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10 Ocean Facts That Are Stranger Than Fiction

The ocean isn't fooling around

Vlad Tchompalov
© Vlad Tchompalov

It’s April Fools Day and while everyone is unleashing their carefully planned pranks, we thought we should remind you that Mother Nature is the greatest prankster of them all. The ocean is full of creatures that seem too weird to be true. While this all might seem like a bit of fiction, I assure you that the ocean is no joke.

1. Sea Slugs Decapitate Themselves

Sea slug - Elysia marginata
© Rickard Zerpe/Wikimedia Commons

These little marine Marie Antionettes were guillotining themselves so that they could regrow their bodies—becoming even more powerful queens of the ocean. Yeah, you’re going to want to read the full story here.

 2. A Narwhal Tusk is Just One Big Tooth

narwhal-duel_2015_03_10
© Paul Nicklen/NGS Image Collection

All a narwhal wants for Christmas is their two front teeth, because two teeth is all they have. You know that big horn that makes narwhals the magical unicorns of the sea that they are? Well, that’s a super large, super-sensitive tooth that can help stun their prey. That’s right—a narwhal’s horn is literally STUNNING! Uncover the mysteries of the narwhal here.

3. Sharks Can Walk

walking-shark
© University of Queensland

Let me tell you about this next incredible fact in the form of a parody to Stayin’ Alive. Cue the disco beat!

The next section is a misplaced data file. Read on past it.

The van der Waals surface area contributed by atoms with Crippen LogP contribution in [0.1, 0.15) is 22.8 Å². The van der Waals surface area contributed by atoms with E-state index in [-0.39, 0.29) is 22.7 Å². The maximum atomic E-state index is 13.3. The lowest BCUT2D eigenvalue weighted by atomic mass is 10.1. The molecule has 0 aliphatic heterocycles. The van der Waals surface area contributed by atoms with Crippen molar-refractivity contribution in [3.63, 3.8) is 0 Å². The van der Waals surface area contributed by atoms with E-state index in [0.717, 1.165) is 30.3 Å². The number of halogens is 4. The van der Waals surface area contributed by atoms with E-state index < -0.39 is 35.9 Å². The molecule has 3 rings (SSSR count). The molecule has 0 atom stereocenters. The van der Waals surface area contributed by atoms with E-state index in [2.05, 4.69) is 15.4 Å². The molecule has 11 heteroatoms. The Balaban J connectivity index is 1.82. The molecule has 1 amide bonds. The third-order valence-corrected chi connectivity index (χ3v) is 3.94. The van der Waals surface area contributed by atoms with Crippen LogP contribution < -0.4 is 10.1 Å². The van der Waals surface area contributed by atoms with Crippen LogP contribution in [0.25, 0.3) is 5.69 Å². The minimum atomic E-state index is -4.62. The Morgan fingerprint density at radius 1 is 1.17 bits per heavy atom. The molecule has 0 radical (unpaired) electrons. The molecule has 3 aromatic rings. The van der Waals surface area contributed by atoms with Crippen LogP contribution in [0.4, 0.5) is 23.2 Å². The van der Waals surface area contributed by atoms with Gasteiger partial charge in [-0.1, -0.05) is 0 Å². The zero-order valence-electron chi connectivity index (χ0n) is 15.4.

You can tell by the way they use their walk … They’re a walking shark, eating prey under rocks

Life is good but the coral reefs are warm … So they keep evolving where they were born

They’ve got strong pelvic fins, it’s okay … Their pectoral fins help them strut away

We can try to understand … These walking sharks who can pop on land 

Nine million years the sharks evolved so they could … Walk and survive, walk and survive

There’s nine species of epaulette sharks that can … Walk and survive, walk and survive

Ah, ha, ha, ha, walk and survive, walk and survive … Ah, ha, ha, ha, walk and survive

Now it’s time for a dance break and to find out more about these amazing sharks here.

4. There’s a Crab with Fur Lined Claws

A deep sea, yellow crab with
This "Yeti crab," Kiwa hirsuta, was collected during the March 2005 Easter Microplate expedition at a hydrothermal vent about 2200 meters below the sea surface, near Easter Island. © Ifremer/A. Fifis

Some crabs want to be SHINY, but the Yeti Crab prefers to be cute and fluffy. You can find these furry friends near thermal vents in some of the coldest parts of the ocean. There, they live in a precarious position: move too close to the vents and they will instantly fry; move too far and they can die of hypothermia. Their “fur” is actually blonde setae, bristles that enable them to harvest their main source of food: bacteria. They dance around, waving their claws through the water to get a constant flow of oxygen and grow the bacteria they subsist on. Read more about these chic crustaceans.

5. Octopus Occasionally Punch Fish for No Reason